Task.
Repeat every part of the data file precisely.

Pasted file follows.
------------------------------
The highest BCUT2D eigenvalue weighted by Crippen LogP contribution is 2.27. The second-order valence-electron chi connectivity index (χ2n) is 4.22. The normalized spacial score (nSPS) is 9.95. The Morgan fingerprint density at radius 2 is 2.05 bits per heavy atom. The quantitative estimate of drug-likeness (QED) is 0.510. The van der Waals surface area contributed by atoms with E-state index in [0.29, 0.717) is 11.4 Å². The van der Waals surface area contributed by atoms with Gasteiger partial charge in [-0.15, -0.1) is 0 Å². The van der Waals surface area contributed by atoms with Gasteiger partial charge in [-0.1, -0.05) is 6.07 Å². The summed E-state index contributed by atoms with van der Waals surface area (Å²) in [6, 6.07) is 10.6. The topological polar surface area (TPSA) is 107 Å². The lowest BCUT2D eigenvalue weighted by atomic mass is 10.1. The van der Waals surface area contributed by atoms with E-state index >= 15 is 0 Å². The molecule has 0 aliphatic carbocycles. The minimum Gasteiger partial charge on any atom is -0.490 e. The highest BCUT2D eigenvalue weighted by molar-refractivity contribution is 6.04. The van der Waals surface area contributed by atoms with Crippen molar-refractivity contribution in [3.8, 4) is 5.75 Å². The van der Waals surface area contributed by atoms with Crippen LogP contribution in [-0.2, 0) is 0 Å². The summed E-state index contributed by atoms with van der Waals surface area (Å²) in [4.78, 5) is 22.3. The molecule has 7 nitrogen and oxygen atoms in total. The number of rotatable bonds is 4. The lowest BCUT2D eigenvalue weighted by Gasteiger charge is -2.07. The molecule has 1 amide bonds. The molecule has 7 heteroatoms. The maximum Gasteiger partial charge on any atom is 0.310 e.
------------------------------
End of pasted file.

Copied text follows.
The highest BCUT2D eigenvalue weighted by Crippen LogP contribution is 2.27. The second-order valence-electron chi connectivity index (χ2n) is 4.22. The normalized spacial score (nSPS) is 9.95. The Morgan fingerprint density at radius 2 is 2.05 bits per heavy atom. The quantitative estimate of drug-likeness (QED) is 0.510. The van der Waals surface area contributed by atoms with E-state index in [0.29, 0.717) is 11.4 Å². The van der Waals surface area contributed by atoms with Gasteiger partial charge in [-0.15, -0.1) is 0 Å². The van der Waals surface area contributed by atoms with Gasteiger partial charge in [-0.1, -0.05) is 6.07 Å². The summed E-state index contributed by atoms with van der Waals surface area (Å²) in [6, 6.07) is 10.6. The topological polar surface area (TPSA) is 107 Å². The lowest BCUT2D eigenvalue weighted by atomic mass is 10.1. The van der Waals surface area contributed by atoms with E-state index >= 15 is 0 Å². The molecule has 0 aliphatic carbocycles. The minimum Gasteiger partial charge on any atom is -0.490 e. The highest BCUT2D eigenvalue weighted by molar-refractivity contribution is 6.04. The van der Waals surface area contributed by atoms with Crippen molar-refractivity contribution in [3.8, 4) is 5.75 Å². The van der Waals surface area contributed by atoms with Crippen LogP contribution in [-0.2, 0) is 0 Å². The summed E-state index contributed by atoms with van der Waals surface area (Å²) in [4.78, 5) is 22.3. The molecule has 7 nitrogen and oxygen atoms in total. The number of rotatable bonds is 4. The lowest BCUT2D eigenvalue weighted by Gasteiger charge is -2.07. The molecule has 1 amide bonds. The molecule has 7 heteroatoms. The maximum Gasteiger partial charge on any atom is 0.310 e.